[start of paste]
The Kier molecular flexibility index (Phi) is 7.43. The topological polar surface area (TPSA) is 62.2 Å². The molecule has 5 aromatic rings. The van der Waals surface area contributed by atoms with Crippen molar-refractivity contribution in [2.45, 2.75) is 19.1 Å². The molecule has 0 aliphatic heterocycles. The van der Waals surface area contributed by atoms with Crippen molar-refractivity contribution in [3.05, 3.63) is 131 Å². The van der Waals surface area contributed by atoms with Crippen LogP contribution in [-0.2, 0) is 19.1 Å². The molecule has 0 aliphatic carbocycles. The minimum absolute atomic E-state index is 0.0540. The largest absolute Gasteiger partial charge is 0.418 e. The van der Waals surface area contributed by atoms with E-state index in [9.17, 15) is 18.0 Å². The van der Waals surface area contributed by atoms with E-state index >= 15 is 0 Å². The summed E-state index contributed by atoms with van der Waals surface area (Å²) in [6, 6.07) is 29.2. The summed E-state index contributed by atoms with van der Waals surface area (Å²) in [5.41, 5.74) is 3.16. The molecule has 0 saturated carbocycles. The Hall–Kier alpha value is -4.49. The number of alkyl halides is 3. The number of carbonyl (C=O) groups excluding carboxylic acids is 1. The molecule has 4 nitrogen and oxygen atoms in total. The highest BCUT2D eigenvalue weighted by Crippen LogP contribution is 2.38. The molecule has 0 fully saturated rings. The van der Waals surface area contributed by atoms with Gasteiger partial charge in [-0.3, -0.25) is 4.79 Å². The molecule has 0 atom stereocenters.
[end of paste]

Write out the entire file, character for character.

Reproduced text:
The Kier molecular flexibility index (Phi) is 7.43. The topological polar surface area (TPSA) is 62.2 Å². The molecule has 5 aromatic rings. The van der Waals surface area contributed by atoms with Crippen molar-refractivity contribution in [2.45, 2.75) is 19.1 Å². The molecule has 0 aliphatic heterocycles. The van der Waals surface area contributed by atoms with Crippen molar-refractivity contribution in [3.05, 3.63) is 131 Å². The van der Waals surface area contributed by atoms with Crippen LogP contribution in [-0.2, 0) is 19.1 Å². The molecule has 0 aliphatic carbocycles. The minimum absolute atomic E-state index is 0.0540. The largest absolute Gasteiger partial charge is 0.418 e. The van der Waals surface area contributed by atoms with E-state index in [9.17, 15) is 18.0 Å². The van der Waals surface area contributed by atoms with E-state index >= 15 is 0 Å². The summed E-state index contributed by atoms with van der Waals surface area (Å²) in [6, 6.07) is 29.2. The summed E-state index contributed by atoms with van der Waals surface area (Å²) in [5.41, 5.74) is 3.16. The molecule has 0 saturated carbocycles. The Hall–Kier alpha value is -4.49. The number of alkyl halides is 3. The number of carbonyl (C=O) groups excluding carboxylic acids is 1. The molecule has 4 nitrogen and oxygen atoms in total. The highest BCUT2D eigenvalue weighted by Crippen LogP contribution is 2.38. The molecule has 0 fully saturated rings. The van der Waals surface area contributed by atoms with Gasteiger partial charge in [-0.3, -0.25) is 4.79 Å². The molecule has 0 atom stereocenters.